In many ways, the album was a musical continuation of Lennon’s 1970 debut John Lennon/Plastic Ono Band, which also featured Phil Spector as producer and a heavy presence by Klaus Voormann on the bass guitar. Many songs from Imagine (especially those on the “second side”) feel like they could have been left over from that previous album. However, there is a clear and distinct departure on Imagine towards a more cerebral and measured approach to these deep, inner subjects as opposed to the raw “primal scream” method on Plastic Ono Band.
 


Imagine by John Lennon
Released: September 9, 1971 (Apple)
Produced by: Phil Spector, John Lennon, & Yoko Ono
Recorded: Ascot Studio (John Lennon’s Home), Tittenhurst Park, England,
Record Plant, New York, June-July, 1971
Side One Side Two
Imagine
Crippled Inside
Jealous Guy
It’s So Hard
I Don’t Wanna Be a Soldier
Gimme Some Truth
Oh My Love
How Do You Sleep?
How?
Oh Yoko!
Primary Musicians
John Lennon – Guitar, Piano, Harmonica, Whistling, Vocals
George Harrison – Guitars, Dobro
Klaus Voormann – Bass
Nicky Hopkins – Piano
Alan White – Drums, Percussion

 
The song “Imagine” is perhaps the most recognizable and universally appealing song John Lennon ever released. It has become the anthem of “peace” for generations, with it’s Garden of Eden-esque quality and a child-like or even animal-like interaction with the surrounding environment, where there is no danger and nothing to fear. It is technically stunning in it’s simplicity but not as deep as the rest of the album.

“Crippled Inside” is where we begin to peel back the pretty scenery to find the dirt and rocks beneath the surface. The song has an earthy, country vibe. You can picture the good old boys sitting around on a porch jamming out this tune. All that is missing is the jug and washboard.
 

 
A personal statement in the form of an honest and heartfelt apology and asking for forgiveness, “Jealous Guy” is a pleasant song. Spector’s presence is obvious, with the trademark strings building behind the fine ballad. Spector-ization of this album is a double edged sword – the simple, honest themes are probably best in their stripped down version, but Spector’s production does add a bit of richness and commercial appeal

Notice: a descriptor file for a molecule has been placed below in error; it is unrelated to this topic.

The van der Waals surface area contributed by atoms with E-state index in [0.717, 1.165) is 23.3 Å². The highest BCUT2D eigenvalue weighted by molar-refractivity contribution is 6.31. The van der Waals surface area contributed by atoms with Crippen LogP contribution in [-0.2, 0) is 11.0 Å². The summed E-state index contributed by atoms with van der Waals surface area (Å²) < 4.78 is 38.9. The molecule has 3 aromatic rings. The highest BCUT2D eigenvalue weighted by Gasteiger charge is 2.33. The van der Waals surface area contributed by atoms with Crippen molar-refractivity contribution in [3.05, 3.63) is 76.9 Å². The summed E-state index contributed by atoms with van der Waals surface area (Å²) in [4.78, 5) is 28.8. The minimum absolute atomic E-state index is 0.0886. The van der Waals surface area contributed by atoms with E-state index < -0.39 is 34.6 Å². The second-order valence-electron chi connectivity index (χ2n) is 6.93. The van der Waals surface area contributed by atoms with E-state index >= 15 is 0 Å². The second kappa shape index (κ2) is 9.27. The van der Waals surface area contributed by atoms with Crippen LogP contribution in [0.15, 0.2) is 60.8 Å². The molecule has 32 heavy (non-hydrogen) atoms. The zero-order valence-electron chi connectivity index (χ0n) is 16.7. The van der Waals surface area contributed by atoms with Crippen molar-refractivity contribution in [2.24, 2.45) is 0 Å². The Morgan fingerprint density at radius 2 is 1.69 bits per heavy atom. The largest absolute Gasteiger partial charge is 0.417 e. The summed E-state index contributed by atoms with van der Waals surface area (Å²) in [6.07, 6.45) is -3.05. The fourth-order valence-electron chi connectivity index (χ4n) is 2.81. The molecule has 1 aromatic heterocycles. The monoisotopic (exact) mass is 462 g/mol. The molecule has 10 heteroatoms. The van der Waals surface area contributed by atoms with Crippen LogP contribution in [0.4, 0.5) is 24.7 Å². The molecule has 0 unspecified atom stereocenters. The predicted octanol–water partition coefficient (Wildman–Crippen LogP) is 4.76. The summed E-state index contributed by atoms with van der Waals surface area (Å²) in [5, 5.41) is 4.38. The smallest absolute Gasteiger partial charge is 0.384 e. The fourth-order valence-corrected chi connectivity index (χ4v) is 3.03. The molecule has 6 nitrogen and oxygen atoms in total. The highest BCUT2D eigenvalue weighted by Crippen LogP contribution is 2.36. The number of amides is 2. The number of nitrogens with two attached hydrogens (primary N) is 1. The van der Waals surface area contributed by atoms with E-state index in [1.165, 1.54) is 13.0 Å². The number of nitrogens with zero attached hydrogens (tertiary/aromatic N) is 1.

Despite the strength of “Imagine” and “Jealous Guy,” The first side of the album is bogged down with much filler and is ultimately much weaker and less interesting than side two, where the action is. From the simple love song, “Oh My Love” to the deep, introspective “How?”, which includes perhaps the best lyric on the album-

“How can I go forward when I don’t know which way I’m facing?”

The second side also includes a very personal dig at Lennon’s former bandmate and songwriting partner. Earlier in 1971, Paul McCartney had released his second solo album Ram, which contained the opening song “Too Many People” that had some harsh lyrics directed at John and his wife, Yoko Ono. “John had been doing a lot of preaching”, McCartney admitted in 1984. “I wrote, ‘Too many people preaching practices,’ that was a little dig at John and Yoko”. “How Do You Sleep?” was a direct response, with even less veiled criticism that directly took on McCartney with clear references and double-entendres.

“Gimme Some Truth” is the best song on this album. It is a rant expressing John’s frustration with the general bullshit of life and society. It features scathing lyrics delivered in a syncopated rhythm against a background heavy with bass and drums –

“I’m sick to death of seeing things from tight-lipped, condescending, mama’s little chauvinists All I want is the truth Just gimme some truth now I’ve had enough of watching scenes of schizophrenic, ego-centric, paranoiac, prima-donnas”

It is a precise statement about politicians lying and propagandizing – cut the crap and just tell the truth.

Although the album features Beatles band mate George Harrison as lead guitarist, he does not shine too brightly at any one moment. Pianist Nicky Hopkins, however, provides some great virtuoso and memorable playing, especially on “Crippled Inside”, “Jealous Guy”, and the upbeat pop song, “Oh Yoko!”. Alan White takes over for Ringo on drums and there are many guest musicians, including several members of the band Badfinger.

John Lennon in studio, 1971

On Imagine, John Lennon slides from themes of love, life, political idealism, to raw emotion. Honesty is an ongoing theme in his lyrics, especially after he descends from the polyanic vision of the theme song. It settles on the more realistic theme of life is not perfect, but if one lives honestly, loves fully and rises above the conflicts, it’s pretty close.

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Part of Classic Rock Review’s celebration of the 40th anniversay of 1971 albums.

1971 Images